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Wisconsin state schools superintendent candidate Deborah Kerr speaks Monday afternoon at the Beloit Public Library.

BELOIT—Wisconsin state schools superintendent candidate Deborah Kerr visited Beloit for the second time in recent weeks, answering questions from community members at the Beloit Public Library.

Kerr touched on several topics on Monday, including a need to address the state’s academic achievement gap, expanding broadband access in rural areas, focusing on community partnerships and investing in public libraries.

“The success is vital. This partnership is vital and we all have to engage and we need to be supportive of our libraries and our school systems,” Kerr said.

Kerr’s in-person visit was also broadcast live on Facebook.

Her opponent, Jill Underly, will appear for a virtual-only public forum at 6:30 p.m. on Wednesday. The event is organized by the Beloit Public Library.

Kerr and Underly will face off in the upcoming April 6 election for the top post at the Wisconsin Department of Instruction.

Beloit Public Library Director Nick Dimassis said having planned appearances with both candidates this week is important because it helps bring the efforts of public libraries to the forefront of the conversation.

Dimassis said public libraries offer a tremendous amount of community services using limited funds, and he hopes the next state schools superintendent will help secure more funding and visibility for libraries.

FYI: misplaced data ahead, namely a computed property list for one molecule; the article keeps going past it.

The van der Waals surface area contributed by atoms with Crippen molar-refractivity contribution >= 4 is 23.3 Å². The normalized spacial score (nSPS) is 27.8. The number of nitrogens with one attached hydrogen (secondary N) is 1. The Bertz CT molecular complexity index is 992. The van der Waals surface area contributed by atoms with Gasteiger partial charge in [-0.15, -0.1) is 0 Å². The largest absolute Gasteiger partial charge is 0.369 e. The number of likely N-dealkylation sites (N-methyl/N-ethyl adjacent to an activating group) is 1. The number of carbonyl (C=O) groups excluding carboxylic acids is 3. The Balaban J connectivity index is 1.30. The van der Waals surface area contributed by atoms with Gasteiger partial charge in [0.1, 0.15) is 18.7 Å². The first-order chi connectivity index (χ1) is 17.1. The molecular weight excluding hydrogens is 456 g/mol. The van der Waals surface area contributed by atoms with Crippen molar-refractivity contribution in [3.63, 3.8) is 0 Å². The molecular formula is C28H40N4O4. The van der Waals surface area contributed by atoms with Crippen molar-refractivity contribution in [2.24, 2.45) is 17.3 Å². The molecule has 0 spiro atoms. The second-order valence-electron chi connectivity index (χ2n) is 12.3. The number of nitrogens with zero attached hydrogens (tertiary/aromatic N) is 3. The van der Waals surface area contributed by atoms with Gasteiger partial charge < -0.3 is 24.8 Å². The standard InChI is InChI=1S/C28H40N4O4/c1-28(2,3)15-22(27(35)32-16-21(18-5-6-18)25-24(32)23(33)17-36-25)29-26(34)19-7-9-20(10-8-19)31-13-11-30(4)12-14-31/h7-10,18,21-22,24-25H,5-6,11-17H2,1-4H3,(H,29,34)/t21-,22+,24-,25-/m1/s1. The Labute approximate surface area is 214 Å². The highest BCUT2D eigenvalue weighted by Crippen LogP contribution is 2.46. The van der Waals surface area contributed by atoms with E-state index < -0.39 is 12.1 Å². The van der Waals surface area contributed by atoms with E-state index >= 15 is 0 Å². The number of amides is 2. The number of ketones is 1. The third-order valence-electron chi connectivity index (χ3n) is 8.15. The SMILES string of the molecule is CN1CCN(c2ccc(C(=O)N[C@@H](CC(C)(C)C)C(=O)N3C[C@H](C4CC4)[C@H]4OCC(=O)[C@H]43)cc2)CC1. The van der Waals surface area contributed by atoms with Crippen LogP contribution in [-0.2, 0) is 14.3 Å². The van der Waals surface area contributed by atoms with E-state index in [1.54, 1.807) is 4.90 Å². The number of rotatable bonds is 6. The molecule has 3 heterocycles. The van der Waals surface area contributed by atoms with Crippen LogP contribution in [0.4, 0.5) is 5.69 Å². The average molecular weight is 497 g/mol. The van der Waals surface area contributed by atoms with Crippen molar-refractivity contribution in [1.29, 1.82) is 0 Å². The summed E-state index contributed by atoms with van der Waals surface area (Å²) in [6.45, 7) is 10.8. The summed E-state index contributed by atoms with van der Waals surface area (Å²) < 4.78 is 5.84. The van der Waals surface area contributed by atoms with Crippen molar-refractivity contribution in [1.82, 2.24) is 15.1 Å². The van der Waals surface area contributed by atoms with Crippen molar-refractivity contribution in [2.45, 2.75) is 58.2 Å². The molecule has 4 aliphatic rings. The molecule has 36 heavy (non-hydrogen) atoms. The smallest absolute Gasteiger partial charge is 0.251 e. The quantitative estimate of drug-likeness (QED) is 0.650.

Kerr spoke about some of her goals if elected, including to decentralize the DPI offices, equal access to early childhood literacy programs, operating with customer service in mind and working cooperatively with legislators.

Kerr also said she will encourage local school districts statewide to reopen and offer in-person learning five days a week.

In the wake of the COVID-19 pandemic, Kerr said she wants to reduce the economic impact in as much as possible.

Responding to a question from a community member about whether students who are visually impaired or hearing impaired would be moved out of their specialized schools, Kerr said her plan is to meet with staff members and stakeholders to better understand how those facilities operate.

Kerr said her reasoning behind decentralizing the state DPI offices would be to push the employees to be involved in local schools instead of operating solely out of Madison.